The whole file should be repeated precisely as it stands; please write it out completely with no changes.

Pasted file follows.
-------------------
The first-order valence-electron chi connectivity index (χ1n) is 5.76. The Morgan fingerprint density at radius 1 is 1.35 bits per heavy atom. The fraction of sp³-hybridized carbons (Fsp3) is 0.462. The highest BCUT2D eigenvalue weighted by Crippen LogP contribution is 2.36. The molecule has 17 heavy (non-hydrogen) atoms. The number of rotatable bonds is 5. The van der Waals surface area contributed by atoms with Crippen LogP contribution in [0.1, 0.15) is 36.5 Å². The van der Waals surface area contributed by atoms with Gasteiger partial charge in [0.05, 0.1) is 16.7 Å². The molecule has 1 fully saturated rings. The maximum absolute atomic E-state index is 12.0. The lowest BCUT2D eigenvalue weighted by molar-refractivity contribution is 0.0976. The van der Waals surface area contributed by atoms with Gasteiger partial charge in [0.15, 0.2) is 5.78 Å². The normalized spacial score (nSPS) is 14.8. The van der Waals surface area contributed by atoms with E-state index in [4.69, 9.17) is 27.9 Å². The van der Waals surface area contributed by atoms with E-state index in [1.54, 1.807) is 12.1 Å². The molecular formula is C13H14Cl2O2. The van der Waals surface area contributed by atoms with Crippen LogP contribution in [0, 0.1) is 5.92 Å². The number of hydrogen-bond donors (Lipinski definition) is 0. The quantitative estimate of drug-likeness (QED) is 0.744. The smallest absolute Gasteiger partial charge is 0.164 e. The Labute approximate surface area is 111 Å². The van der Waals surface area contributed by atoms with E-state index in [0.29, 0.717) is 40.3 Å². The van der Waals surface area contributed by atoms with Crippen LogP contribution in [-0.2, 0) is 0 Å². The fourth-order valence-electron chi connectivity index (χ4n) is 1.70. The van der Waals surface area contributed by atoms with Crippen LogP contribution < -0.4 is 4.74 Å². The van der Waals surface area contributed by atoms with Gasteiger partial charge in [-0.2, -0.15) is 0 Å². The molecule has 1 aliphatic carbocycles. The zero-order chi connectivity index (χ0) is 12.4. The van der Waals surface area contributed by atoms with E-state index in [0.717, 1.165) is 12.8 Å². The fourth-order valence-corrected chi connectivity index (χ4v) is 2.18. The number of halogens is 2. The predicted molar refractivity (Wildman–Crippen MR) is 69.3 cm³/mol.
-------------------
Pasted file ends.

The first-order valence-electron chi connectivity index (χ1n) is 5.76. The Morgan fingerprint density at radius 1 is 1.35 bits per heavy atom. The fraction of sp³-hybridized carbons (Fsp3) is 0.462. The highest BCUT2D eigenvalue weighted by Crippen LogP contribution is 2.36. The molecule has 17 heavy (non-hydrogen) atoms. The number of rotatable bonds is 5. The van der Waals surface area contributed by atoms with Crippen LogP contribution in [0.1, 0.15) is 36.5 Å². The van der Waals surface area contributed by atoms with Gasteiger partial charge in [0.05, 0.1) is 16.7 Å². The molecule has 1 fully saturated rings. The maximum absolute atomic E-state index is 12.0. The lowest BCUT2D eigenvalue weighted by molar-refractivity contribution is 0.0976. The van der Waals surface area contributed by atoms with Gasteiger partial charge in [0.15, 0.2) is 5.78 Å². The normalized spacial score (nSPS) is 14.8. The van der Waals surface area contributed by atoms with E-state index in [4.69, 9.17) is 27.9 Å². The van der Waals surface area contributed by atoms with E-state index in [1.54, 1.807) is 12.1 Å². The molecular formula is C13H14Cl2O2. The van der Waals surface area contributed by atoms with Crippen LogP contribution in [0, 0.1) is 5.92 Å². The number of hydrogen-bond donors (Lipinski definition) is 0. The quantitative estimate of drug-likeness (QED) is 0.744. The smallest absolute Gasteiger partial charge is 0.164 e. The Labute approximate surface area is 111 Å². The van der Waals surface area contributed by atoms with E-state index in [0.29, 0.717) is 40.3 Å². The van der Waals surface area contributed by atoms with Crippen LogP contribution in [-0.2, 0) is 0 Å². The fourth-order valence-electron chi connectivity index (χ4n) is 1.70. The van der Waals surface area contributed by atoms with Crippen LogP contribution < -0.4 is 4.74 Å². The van der Waals surface area contributed by atoms with Gasteiger partial charge in [-0.2, -0.15) is 0 Å². The molecule has 1 aliphatic carbocycles. The zero-order chi connectivity index (χ0) is 12.4. The van der Waals surface area contributed by atoms with E-state index in [0.717, 1.165) is 12.8 Å². The fourth-order valence-corrected chi connectivity index (χ4v) is 2.18. The number of halogens is 2. The predicted molar refractivity (Wildman–Crippen MR) is 69.3 cm³/mol.